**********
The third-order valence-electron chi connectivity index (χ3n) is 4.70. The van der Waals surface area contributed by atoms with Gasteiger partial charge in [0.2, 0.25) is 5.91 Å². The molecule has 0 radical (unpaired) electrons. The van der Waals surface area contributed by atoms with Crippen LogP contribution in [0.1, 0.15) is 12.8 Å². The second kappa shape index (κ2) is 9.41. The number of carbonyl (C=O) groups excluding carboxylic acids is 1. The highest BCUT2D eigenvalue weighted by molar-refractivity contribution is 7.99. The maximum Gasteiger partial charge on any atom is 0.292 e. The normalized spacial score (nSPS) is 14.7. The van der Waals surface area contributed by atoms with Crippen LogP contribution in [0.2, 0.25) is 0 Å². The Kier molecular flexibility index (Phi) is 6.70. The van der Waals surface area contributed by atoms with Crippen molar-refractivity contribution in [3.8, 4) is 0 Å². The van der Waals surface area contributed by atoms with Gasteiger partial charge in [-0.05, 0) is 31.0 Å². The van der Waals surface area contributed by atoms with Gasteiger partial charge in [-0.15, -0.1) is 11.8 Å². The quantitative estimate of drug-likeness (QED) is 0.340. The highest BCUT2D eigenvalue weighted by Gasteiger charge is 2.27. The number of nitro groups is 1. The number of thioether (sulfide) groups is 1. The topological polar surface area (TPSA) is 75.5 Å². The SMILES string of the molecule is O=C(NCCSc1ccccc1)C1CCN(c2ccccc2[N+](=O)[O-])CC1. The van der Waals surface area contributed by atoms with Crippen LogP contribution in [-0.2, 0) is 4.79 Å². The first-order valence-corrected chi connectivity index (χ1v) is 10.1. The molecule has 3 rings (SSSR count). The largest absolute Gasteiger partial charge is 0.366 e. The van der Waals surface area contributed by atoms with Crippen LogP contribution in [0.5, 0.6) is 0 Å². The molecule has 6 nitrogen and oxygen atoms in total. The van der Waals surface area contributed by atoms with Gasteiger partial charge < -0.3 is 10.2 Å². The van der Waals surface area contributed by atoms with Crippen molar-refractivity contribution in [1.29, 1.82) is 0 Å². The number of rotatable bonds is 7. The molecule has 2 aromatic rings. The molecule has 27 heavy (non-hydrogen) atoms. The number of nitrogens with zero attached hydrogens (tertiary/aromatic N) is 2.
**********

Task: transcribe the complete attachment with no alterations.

The third-order valence-electron chi connectivity index (χ3n) is 4.70. The van der Waals surface area contributed by atoms with Gasteiger partial charge in [0.2, 0.25) is 5.91 Å². The molecule has 0 radical (unpaired) electrons. The van der Waals surface area contributed by atoms with Crippen LogP contribution in [0.1, 0.15) is 12.8 Å². The second kappa shape index (κ2) is 9.41. The number of carbonyl (C=O) groups excluding carboxylic acids is 1. The highest BCUT2D eigenvalue weighted by molar-refractivity contribution is 7.99. The maximum Gasteiger partial charge on any atom is 0.292 e. The normalized spacial score (nSPS) is 14.7. The van der Waals surface area contributed by atoms with Crippen LogP contribution in [0.2, 0.25) is 0 Å². The Kier molecular flexibility index (Phi) is 6.70. The van der Waals surface area contributed by atoms with Crippen molar-refractivity contribution in [3.8, 4) is 0 Å². The van der Waals surface area contributed by atoms with Gasteiger partial charge in [-0.05, 0) is 31.0 Å². The van der Waals surface area contributed by atoms with Gasteiger partial charge in [-0.15, -0.1) is 11.8 Å². The quantitative estimate of drug-likeness (QED) is 0.340. The highest BCUT2D eigenvalue weighted by Gasteiger charge is 2.27. The number of nitro groups is 1. The number of thioether (sulfide) groups is 1. The topological polar surface area (TPSA) is 75.5 Å². The SMILES string of the molecule is O=C(NCCSc1ccccc1)C1CCN(c2ccccc2[N+](=O)[O-])CC1. The van der Waals surface area contributed by atoms with Crippen LogP contribution in [-0.2, 0) is 4.79 Å². The first-order valence-corrected chi connectivity index (χ1v) is 10.1. The molecule has 3 rings (SSSR count). The largest absolute Gasteiger partial charge is 0.366 e. The van der Waals surface area contributed by atoms with Crippen LogP contribution in [0.5, 0.6) is 0 Å². The molecule has 6 nitrogen and oxygen atoms in total. The van der Waals surface area contributed by atoms with Gasteiger partial charge < -0.3 is 10.2 Å². The van der Waals surface area contributed by atoms with Crippen molar-refractivity contribution in [1.29, 1.82) is 0 Å². The number of rotatable bonds is 7. The molecule has 2 aromatic rings. The molecule has 27 heavy (non-hydrogen) atoms. The number of nitrogens with zero attached hydrogens (tertiary/aromatic N) is 2.